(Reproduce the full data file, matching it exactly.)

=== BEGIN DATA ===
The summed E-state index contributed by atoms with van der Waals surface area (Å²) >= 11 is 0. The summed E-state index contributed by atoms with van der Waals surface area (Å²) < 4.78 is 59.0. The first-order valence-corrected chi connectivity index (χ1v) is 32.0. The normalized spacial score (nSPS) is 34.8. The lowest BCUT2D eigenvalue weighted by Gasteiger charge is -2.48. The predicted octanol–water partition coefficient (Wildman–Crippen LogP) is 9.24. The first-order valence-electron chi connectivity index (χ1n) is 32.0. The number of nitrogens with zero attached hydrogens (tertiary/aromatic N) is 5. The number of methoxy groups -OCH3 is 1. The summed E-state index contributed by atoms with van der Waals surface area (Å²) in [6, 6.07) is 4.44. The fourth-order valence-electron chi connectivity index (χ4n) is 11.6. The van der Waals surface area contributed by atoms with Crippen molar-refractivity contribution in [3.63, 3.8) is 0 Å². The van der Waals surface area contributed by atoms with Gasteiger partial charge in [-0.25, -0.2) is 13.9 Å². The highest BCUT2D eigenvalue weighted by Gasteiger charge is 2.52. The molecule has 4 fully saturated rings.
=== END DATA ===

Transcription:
The summed E-state index contributed by atoms with van der Waals surface area (Å²) >= 11 is 0. The summed E-state index contributed by atoms with van der Waals surface area (Å²) < 4.78 is 59.0. The first-order valence-corrected chi connectivity index (χ1v) is 32.0. The normalized spacial score (nSPS) is 34.8. The lowest BCUT2D eigenvalue weighted by Gasteiger charge is -2.48. The predicted octanol–water partition coefficient (Wildman–Crippen LogP) is 9.24. The first-order valence-electron chi connectivity index (χ1n) is 32.0. The number of nitrogens with zero attached hydrogens (tertiary/aromatic N) is 5. The number of methoxy groups -OCH3 is 1. The summed E-state index contributed by atoms with van der Waals surface area (Å²) in [6, 6.07) is 4.44. The fourth-order valence-electron chi connectivity index (χ4n) is 11.6. The van der Waals surface area contributed by atoms with Crippen molar-refractivity contribution in [3.63, 3.8) is 0 Å². The van der Waals surface area contributed by atoms with Gasteiger partial charge in [-0.25, -0.2) is 13.9 Å². The highest BCUT2D eigenvalue weighted by Gasteiger charge is 2.52. The molecule has 4 fully saturated rings.